Leo's Angel Oak Tree

Wednesday, April 6, 2011


What matters to your character the most? What would your character die for? Establishing personal stakes for a character is discovering what makes them tick.  It answers the readers' question, Why should I care about this character for 400 pages?

Every great story has two things: great characters and conflict. Both internal and external conflicts are needed to progress your plot. But, you also need to think about the what if scenarios. And that is how you identify your character's stakes.

Now, take those stakes and escalate them. Turn them into calamities, natural disasters, and time bombs.  Put more at risk for your character.  Make them squirm a bit, make them suffer, and definitely put more on the line.

To escalate the stakes, you must make the reader feel like there is more to lose.  Put your characters in a situation where they have to fight to survive. Answer the question: How could things get worse?

Try these prompts:

1) Who is the ally your main character cannot afford to lose?  (KILL THAT CHARACTER)
2) What is your main character's best physical asset? (TAKE IT AWAY)
3) How much time does your main character have to solve the problem? (SHORTEN IT)
4) What does your character cherish the most? (DESTROY IT)

That is escalating the stakes! Though it seems terrible, in a way, to torture the characters we love the most, it provides the most drama and conflict. The more you push your character toward the edge, the closer you will pull your reader in. It's the law of force and motion.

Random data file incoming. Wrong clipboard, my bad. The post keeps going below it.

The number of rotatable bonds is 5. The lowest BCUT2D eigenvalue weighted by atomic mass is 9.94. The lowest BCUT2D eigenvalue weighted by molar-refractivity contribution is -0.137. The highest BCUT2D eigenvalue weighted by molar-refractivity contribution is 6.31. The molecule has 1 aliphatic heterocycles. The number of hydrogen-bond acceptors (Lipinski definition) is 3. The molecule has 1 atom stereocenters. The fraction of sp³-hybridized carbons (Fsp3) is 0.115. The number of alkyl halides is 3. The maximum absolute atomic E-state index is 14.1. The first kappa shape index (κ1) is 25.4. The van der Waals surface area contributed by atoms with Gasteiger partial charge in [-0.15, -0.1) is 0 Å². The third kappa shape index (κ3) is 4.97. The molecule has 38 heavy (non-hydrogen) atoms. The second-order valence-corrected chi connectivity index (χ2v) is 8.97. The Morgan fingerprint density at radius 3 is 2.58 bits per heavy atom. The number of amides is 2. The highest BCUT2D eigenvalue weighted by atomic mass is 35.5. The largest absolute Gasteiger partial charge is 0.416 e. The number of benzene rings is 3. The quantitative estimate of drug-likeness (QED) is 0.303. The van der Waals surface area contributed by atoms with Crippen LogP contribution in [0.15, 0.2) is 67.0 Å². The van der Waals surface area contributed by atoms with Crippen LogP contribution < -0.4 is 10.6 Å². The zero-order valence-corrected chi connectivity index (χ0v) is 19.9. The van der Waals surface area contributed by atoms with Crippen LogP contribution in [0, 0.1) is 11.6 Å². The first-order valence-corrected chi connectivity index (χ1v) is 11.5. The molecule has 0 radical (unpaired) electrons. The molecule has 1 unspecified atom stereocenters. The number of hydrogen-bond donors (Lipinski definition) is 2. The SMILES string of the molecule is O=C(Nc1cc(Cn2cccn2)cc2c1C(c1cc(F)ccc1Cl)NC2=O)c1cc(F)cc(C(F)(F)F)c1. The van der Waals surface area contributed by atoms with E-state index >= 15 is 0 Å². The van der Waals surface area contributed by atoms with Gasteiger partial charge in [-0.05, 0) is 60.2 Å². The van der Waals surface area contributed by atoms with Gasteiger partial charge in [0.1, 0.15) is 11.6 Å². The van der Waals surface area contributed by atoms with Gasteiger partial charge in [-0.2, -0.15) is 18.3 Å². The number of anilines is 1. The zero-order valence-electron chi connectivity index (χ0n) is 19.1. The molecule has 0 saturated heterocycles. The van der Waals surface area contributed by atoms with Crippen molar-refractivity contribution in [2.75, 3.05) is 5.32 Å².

There are a lot of examples of escalating the stakes in YA.  Look through your manuscripts or books you have read recently. Where does the author escalate the stakes?


  1. This is good. I definitely need to up the stakes!
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  2. I'm going to have to bookmark this page for those prompt ideas. I usually write short stories, so when I've tried my hand at a novel, they're SO bland. I drag them out too long without adding enough action. Thanks for sharing them!

    - allison writes

  3. You're a cruel woman Melissa Dean.

  4. Excellent post! With every story I write, I get a little better at escalating the stakes. :)

  5. Ha! Mooderino, no characters are safe from my torture. I call it character building so it's good for them! Hehehe

  6. This is so important in creating a good story. Push the character. Thanks, Melissa.

  7. I think there's usually a turning point, and that's where the stakes get heightened.

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  9. Yes, the turning points are where you want the stakes escalated, but there should be several turning points within your plot. The last one should be the worse, I think. Thanks for the great addition!

  10. Good advice! I probably don't up the stakes as much as I could. I'm too soft and when my characters hurt so do I. In my current WIP I briefly considered killing off my main character's brother whom he dearly loves. But then I thought, no, maybe I'll just wound him and make it look like he died.

  11. There is very wise advice here. I am in the beginning stages of my novel, but these are points I will definitely need to address and remember. Thanks. And so nice to "meet" you thru the a-z challenge.